On January 5, 1977, a small group of Maori pitched tents on top of a hill. It was the first day of what would become the 506-day occupation of Bastion Point.
Their message was simple: Bastion Point is Maori land.
Under the leadership of brothers Joe and Grant Hawke and Jack and Roger Rameka, Ngati Whatua o Orakei set about to stop Auckland’s Bastion Point (Takaparawhau) from being used for a housing subdivision.
Forty years later, arguments over the proposed Ihumatao development in south Auckland – where 80 hectares of historic Maori land are set to be used for 450 new homes – beg the question: did enough people take notice of what happened at Bastion Point?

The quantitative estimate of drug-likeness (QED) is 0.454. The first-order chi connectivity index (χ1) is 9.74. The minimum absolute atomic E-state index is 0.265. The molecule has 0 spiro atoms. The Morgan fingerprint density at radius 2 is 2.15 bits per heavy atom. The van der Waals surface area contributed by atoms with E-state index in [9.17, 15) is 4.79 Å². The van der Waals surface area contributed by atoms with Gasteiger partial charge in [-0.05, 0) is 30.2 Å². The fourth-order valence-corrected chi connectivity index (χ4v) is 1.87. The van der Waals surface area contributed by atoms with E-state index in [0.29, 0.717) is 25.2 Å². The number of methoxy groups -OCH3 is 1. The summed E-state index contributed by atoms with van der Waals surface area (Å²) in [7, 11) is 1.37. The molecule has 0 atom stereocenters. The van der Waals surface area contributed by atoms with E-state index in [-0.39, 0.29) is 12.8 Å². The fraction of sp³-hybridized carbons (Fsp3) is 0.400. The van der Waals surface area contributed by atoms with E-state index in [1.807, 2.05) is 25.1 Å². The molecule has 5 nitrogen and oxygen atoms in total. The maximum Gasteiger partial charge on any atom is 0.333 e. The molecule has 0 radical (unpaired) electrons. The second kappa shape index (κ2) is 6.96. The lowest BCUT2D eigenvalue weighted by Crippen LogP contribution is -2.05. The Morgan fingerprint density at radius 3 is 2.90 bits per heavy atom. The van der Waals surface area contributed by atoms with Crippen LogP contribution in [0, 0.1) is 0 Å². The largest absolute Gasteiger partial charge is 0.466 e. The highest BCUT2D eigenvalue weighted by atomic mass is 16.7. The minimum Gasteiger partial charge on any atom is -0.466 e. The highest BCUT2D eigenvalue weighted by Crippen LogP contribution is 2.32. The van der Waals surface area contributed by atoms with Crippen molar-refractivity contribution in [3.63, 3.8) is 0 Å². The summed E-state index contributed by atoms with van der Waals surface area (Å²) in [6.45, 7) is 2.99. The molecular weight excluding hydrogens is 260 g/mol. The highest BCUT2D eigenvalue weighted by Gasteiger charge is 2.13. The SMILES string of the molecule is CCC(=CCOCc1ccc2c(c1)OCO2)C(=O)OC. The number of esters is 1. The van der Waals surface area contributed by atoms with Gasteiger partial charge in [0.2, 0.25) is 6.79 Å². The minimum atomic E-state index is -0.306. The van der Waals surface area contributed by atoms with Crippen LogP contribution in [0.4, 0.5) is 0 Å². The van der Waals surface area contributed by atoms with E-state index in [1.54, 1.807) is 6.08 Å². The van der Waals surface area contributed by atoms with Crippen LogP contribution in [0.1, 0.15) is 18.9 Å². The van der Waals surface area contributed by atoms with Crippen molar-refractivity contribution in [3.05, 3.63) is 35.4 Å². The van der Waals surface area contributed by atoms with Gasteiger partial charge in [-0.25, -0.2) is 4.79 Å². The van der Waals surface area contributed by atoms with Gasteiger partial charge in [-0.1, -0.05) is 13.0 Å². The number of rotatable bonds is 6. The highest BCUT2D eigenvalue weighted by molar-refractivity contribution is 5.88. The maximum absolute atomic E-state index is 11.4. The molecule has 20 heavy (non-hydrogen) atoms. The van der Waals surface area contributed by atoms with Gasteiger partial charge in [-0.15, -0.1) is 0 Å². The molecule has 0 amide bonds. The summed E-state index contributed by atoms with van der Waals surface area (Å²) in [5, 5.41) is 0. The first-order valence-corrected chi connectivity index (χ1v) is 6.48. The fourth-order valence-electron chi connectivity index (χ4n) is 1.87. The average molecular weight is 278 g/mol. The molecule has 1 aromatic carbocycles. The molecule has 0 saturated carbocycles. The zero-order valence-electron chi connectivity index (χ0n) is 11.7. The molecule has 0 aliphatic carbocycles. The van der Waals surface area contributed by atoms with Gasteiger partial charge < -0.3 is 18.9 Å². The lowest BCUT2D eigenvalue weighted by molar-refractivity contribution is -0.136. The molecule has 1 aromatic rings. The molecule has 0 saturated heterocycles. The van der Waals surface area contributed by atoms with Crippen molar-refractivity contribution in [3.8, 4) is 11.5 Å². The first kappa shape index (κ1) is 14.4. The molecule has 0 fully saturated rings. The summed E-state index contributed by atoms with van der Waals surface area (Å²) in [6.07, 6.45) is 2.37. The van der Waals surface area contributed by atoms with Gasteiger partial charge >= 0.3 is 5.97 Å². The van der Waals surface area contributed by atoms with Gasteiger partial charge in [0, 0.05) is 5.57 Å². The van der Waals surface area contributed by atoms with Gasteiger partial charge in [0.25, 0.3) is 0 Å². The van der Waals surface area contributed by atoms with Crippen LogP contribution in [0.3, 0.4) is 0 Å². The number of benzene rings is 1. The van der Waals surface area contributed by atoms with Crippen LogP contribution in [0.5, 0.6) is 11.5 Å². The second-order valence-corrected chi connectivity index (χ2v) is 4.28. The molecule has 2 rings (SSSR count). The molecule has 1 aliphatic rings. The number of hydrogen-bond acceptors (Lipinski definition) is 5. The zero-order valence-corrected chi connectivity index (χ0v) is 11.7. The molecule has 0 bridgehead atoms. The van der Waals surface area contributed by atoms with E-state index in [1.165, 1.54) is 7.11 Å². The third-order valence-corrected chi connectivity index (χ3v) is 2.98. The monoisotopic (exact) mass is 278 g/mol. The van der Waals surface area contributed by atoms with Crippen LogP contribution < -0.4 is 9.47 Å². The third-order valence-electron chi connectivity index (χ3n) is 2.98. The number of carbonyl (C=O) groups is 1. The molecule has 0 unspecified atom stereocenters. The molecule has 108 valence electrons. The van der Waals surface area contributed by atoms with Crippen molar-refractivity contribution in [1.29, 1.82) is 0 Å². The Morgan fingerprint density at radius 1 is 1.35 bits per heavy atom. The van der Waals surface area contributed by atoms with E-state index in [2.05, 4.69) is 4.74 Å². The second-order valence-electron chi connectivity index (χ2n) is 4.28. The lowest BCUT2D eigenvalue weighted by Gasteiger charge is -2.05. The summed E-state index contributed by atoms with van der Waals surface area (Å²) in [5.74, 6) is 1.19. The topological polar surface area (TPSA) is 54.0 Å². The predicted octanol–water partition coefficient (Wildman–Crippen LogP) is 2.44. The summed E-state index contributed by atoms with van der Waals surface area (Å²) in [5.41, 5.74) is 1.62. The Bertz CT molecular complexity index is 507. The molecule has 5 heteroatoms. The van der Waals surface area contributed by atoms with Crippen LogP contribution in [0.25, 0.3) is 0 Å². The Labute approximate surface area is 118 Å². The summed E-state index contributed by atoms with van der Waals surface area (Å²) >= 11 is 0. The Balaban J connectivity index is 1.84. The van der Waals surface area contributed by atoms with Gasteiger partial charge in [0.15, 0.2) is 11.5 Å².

In 1840, Ngati Whatua chief Apihai Te Kawau signed the Treaty of Waitangi and gifted 3000 acres of land to the Crown to establish Auckland city.
Barely after the ink had dried, Ngati Whatua were virtually landless, left only with a quarter of an acre of land, for an urupa (cemetery).
So when plans for a high-end housing subdivision at Bastion Point were unveiled by former prime minister Robert Muldoon in the late 70s, the people of Ngati Whatua sat peacefully in protest to protect what little of their land remained.